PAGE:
To be honest, the title didn’t appeal to me when I first encountered it earlier this year. Back then, I was researching books to add to my 2022 Books I Look Forward To List. I eventually relented after encountering similar lists that included the book as a highly anticipated 2022 book release. Wilkerson’s debut novel, I was luckily able to obtain a copy of the book towards the end of March. After Sabaa Tahir’s All My Rage and Xochitl Gonzalez’s Olga Dies Dreaming, Black Cake is the third book from my 2022 Books I Look Forward To List that I read. It is also my fourth “new” book.

The titular black cake pertains to a cake that Eleanor Bennett left as an inheritance to her children, Byron and Benny, short for Benedetta. Their mother warmly referred to them as B & B. It was certainly a weird gift to leave to your loved ones upon our death. On another note, the premise was interesting as it turns into a mystery that I wanted to resolve. How does this cake relate to the story of the Bennett family? The black cake was one of two things Eleanor bequeathed her children. The other one was a voice recording addressed to B & B. Through the recording and the bits and pieces, I have surmised that Eleanor and her husband, Bert, were immigrants from an unnamed Caribbean nation; Eleanor simply referred to it as “the islands” in her recording.

So why was there a need for the recording? The first reason was the chasm that has developed between her two children. Benny, free-spirited, wanted to step out of her parent’s idea of success. At 37, she wanted to establish her own cafe. This also created a rift between her and her mother who she didn’t learn was dying from disease until it was already too late. Byron, on the other hand, was the quintessence of success, the exact image their parents had in mind. The second reason for the recording was a long-kept secret that Eleanor finally wanted her children to know. It was also the center of the narrative, at least from what I have gathered so far. Because of this, the novel diverged as flashbacks started to form the “Then” storyline.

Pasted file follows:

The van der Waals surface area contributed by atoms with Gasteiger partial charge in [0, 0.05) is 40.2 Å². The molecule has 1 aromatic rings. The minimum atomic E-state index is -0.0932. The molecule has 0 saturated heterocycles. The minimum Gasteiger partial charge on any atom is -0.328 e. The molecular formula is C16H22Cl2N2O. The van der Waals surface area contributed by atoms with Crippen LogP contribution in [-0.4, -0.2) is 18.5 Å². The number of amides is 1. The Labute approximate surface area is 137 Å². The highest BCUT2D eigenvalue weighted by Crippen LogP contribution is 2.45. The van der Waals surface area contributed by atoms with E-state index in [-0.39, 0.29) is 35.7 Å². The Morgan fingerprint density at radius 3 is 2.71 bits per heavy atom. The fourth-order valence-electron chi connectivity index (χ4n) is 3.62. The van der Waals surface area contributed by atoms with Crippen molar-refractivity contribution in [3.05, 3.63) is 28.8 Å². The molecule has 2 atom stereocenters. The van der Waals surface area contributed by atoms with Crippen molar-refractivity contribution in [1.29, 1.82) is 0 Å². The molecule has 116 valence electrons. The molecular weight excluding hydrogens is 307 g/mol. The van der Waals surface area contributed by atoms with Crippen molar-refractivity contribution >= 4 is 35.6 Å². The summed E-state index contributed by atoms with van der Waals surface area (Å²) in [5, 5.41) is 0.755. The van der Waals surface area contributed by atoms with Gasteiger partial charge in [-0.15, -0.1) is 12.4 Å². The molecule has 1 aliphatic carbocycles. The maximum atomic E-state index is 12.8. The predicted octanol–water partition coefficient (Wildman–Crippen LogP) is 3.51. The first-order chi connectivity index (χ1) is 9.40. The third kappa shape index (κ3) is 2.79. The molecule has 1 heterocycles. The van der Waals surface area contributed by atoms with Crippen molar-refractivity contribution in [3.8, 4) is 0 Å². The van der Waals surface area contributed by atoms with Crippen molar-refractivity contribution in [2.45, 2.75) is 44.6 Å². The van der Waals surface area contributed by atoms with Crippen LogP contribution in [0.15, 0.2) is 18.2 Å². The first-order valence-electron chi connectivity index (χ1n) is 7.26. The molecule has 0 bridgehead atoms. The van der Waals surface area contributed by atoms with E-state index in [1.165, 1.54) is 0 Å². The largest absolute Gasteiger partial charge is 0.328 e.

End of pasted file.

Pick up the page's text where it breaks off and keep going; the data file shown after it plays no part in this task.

I have completed at least 100 pages of the novel, and there is quite a lot that I am looking forward to. Apart from the significance of the cake, I am wondering if the siblings will reconcile. I am also curious if there was trauma hidden somewhere as the siblings seem to be having trouble finding a life partner. I am also interested in what the Black Cake represents, its significance in both the Caribbean context and the Bennett family history. But more than that, I am curious about how the memories and the past will converge with the present. Parts-historical fiction, parts-family saga, there is quite a lot I look forward to in the book. How about you fellow reader? What book are you digging into the weekend? I hope you are enjoying it. For now, happy reading, and have a happy weekend!

By the way, I recall a discussion I read about story synopsis, particularly when they give away too much. Black Cake is a case of a synopsis that is too verbose! I hope that there is more mystery woven in the book that was not already provided by the synopsis.